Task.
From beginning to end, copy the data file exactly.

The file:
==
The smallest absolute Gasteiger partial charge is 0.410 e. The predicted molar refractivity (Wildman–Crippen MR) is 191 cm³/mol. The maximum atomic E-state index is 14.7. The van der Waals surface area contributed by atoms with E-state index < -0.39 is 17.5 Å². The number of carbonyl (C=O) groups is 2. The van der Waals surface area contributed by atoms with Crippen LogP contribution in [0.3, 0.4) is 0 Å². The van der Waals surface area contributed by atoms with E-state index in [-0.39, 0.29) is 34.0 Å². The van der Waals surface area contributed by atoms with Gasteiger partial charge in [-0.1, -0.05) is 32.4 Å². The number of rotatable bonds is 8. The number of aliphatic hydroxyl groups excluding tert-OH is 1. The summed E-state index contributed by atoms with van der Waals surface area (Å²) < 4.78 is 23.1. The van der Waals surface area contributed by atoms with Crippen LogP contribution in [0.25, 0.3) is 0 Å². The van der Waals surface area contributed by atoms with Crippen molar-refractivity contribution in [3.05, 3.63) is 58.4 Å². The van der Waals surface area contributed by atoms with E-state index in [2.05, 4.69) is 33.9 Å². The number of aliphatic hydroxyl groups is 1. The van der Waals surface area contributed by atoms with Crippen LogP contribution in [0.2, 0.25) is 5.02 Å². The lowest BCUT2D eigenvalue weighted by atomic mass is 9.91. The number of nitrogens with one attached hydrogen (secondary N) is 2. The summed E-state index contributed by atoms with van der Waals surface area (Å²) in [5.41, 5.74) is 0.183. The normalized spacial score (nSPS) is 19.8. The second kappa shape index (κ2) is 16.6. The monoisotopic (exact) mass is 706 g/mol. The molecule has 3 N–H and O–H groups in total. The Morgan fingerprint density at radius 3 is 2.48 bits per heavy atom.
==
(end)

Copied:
The smallest absolute Gasteiger partial charge is 0.410 e. The predicted molar refractivity (Wildman–Crippen MR) is 191 cm³/mol. The maximum atomic E-state index is 14.7. The van der Waals surface area contributed by atoms with E-state index < -0.39 is 17.5 Å². The number of carbonyl (C=O) groups is 2. The van der Waals surface area contributed by atoms with Crippen LogP contribution in [0.3, 0.4) is 0 Å². The van der Waals surface area contributed by atoms with E-state index in [-0.39, 0.29) is 34.0 Å². The van der Waals surface area contributed by atoms with Gasteiger partial charge in [-0.1, -0.05) is 32.4 Å². The number of rotatable bonds is 8. The number of aliphatic hydroxyl groups excluding tert-OH is 1. The summed E-state index contributed by atoms with van der Waals surface area (Å²) < 4.78 is 23.1. The van der Waals surface area contributed by atoms with Crippen LogP contribution in [0.25, 0.3) is 0 Å². The van der Waals surface area contributed by atoms with Crippen molar-refractivity contribution in [3.05, 3.63) is 58.4 Å². The van der Waals surface area contributed by atoms with E-state index in [2.05, 4.69) is 33.9 Å². The number of aliphatic hydroxyl groups is 1. The van der Waals surface area contributed by atoms with Crippen LogP contribution in [0.2, 0.25) is 5.02 Å². The lowest BCUT2D eigenvalue weighted by atomic mass is 9.91. The number of nitrogens with one attached hydrogen (secondary N) is 2. The summed E-state index contributed by atoms with van der Waals surface area (Å²) in [5.41, 5.74) is 0.183. The normalized spacial score (nSPS) is 19.8. The second kappa shape index (κ2) is 16.6. The monoisotopic (exact) mass is 706 g/mol. The molecule has 3 N–H and O–H groups in total. The Morgan fingerprint density at radius 3 is 2.48 bits per heavy atom.